Proposition AA would impose a 15 percent excise tax on the sale of marijuana from growers to retailers. It would impose a 10 percent sales tax on retail pot sales.

Given the statutory requirement to put a dollar amount on any tax question, Proposition AA claims it will raise taxes by $70 million per year from those taxes. The first $40 million of the money raised would be used for public school construction projects. Money raised from the retail sales tax would be used for enforcing regulations.


Colorado Mountain College has a board election this fall. There are three director seats up for election, but only one of those races — for District 3, which includes western Garfield County — is contested. In that district, Mary Ellen Denomy and Jay Rickstrew are competing. Glenn Davis is running unopposed in District 7, and Charles L. Cunniffe is running unopposed in District 1.

Like Eagle County commissioner elections, voters throughout the seven-county district vote for candidates in every director district.


Voters are being asked to increase their property taxes by roughly $1 million per year in order to fund about $12.5 million in new debt. That debt would be used to finance “recreational improvements” around town, including at Nottingham Park and the Avon Recreation Center.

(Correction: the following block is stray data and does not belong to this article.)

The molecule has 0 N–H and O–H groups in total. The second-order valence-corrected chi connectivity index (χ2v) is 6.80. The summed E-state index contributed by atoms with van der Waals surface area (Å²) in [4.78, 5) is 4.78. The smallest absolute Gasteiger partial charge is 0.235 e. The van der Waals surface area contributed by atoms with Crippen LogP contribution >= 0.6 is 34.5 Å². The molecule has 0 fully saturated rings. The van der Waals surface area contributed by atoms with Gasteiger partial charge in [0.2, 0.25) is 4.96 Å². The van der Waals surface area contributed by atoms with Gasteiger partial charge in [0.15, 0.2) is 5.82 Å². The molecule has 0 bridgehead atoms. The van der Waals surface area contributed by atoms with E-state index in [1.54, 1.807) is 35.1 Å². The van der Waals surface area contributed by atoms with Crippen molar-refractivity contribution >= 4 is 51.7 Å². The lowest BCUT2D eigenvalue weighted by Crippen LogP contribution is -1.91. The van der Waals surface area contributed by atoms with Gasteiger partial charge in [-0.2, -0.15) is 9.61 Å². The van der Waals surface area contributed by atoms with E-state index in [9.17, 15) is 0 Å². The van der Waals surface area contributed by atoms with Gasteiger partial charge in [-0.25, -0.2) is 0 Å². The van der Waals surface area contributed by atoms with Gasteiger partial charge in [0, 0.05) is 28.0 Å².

The tax would extend a property tax levy that first paid for the town’s roundabouts. That debt has been paid. The proposed tax would also impose a slightly higher tax above the existing levy.

Red Cliff

The town is asking voters for a marijuana sales tax of up to 5 percent on retail transactions and a 15 percent excise tax on wholesale transactions. Town officials put $50,000 in the “shall taxes be raised by …” line of the ballot question. The town’s entire budget is about $250,000 per year.

Town officials would use the money — expected to come almost entirely from non-residents buying pot in town — to beef up the general fund.

Red Cliff voters are also being asked for a property tax increase that would bring the town’s revenue from that source back to 2010 levels.


Voters are being asked two questions on the same topic — marijuana. Ballot question 2E asks voters if they want to allow retail marijuana stores in town. Voters solidly approved a similar question about medical marijuana dispensaries in early 2012. Ballot issue 2F asks voters to approve a $5 per transaction charge on retail marijuana stores and wholesale transactions.

Gypsum Fire Protection District

Voters are being asked for a property tax increase, with the intent of restoring district revenues in the face of two cycles of declining property values. The ballot question states that the district will use the roughly $360,000 per year to continue operations, replace equipment for firefighters, replace aging fire trucks, repair the station’s concrete floor and other uses.

Like a similar 2012 question for the Avon-based Eagle River Fire Protection District, this tax increase has an expiration date. In Gypsum fire’s case, the tax would expire at the end of 2020.